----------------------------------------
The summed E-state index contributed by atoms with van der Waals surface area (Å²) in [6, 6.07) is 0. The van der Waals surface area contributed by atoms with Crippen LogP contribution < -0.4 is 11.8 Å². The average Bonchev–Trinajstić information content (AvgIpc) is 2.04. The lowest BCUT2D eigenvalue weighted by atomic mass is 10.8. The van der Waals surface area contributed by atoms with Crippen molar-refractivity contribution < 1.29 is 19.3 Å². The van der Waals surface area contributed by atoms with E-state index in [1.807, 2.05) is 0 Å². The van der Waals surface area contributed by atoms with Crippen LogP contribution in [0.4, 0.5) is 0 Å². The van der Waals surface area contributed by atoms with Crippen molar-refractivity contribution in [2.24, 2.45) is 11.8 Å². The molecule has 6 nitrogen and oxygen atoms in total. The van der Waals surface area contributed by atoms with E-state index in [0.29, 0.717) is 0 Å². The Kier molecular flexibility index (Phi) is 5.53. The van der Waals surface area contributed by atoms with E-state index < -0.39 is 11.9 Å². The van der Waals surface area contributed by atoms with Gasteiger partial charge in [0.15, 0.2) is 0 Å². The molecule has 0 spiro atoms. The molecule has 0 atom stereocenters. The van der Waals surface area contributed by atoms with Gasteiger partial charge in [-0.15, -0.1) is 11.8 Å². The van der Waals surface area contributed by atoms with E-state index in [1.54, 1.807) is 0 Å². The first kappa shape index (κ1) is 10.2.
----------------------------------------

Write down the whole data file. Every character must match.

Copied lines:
The summed E-state index contributed by atoms with van der Waals surface area (Å²) in [6, 6.07) is 0. The van der Waals surface area contributed by atoms with Crippen LogP contribution < -0.4 is 11.8 Å². The average Bonchev–Trinajstić information content (AvgIpc) is 2.04. The lowest BCUT2D eigenvalue weighted by atomic mass is 10.8. The van der Waals surface area contributed by atoms with Crippen molar-refractivity contribution < 1.29 is 19.3 Å². The van der Waals surface area contributed by atoms with E-state index in [1.807, 2.05) is 0 Å². The van der Waals surface area contributed by atoms with Crippen LogP contribution in [0.4, 0.5) is 0 Å². The van der Waals surface area contributed by atoms with Crippen molar-refractivity contribution in [2.24, 2.45) is 11.8 Å². The molecule has 6 nitrogen and oxygen atoms in total. The van der Waals surface area contributed by atoms with E-state index in [0.29, 0.717) is 0 Å². The Kier molecular flexibility index (Phi) is 5.53. The van der Waals surface area contributed by atoms with E-state index < -0.39 is 11.9 Å². The van der Waals surface area contributed by atoms with Gasteiger partial charge in [0.15, 0.2) is 0 Å². The molecule has 0 spiro atoms. The molecule has 0 atom stereocenters. The van der Waals surface area contributed by atoms with Gasteiger partial charge in [-0.15, -0.1) is 11.8 Å². The van der Waals surface area contributed by atoms with E-state index in [1.54, 1.807) is 0 Å². The first kappa shape index (κ1) is 10.2.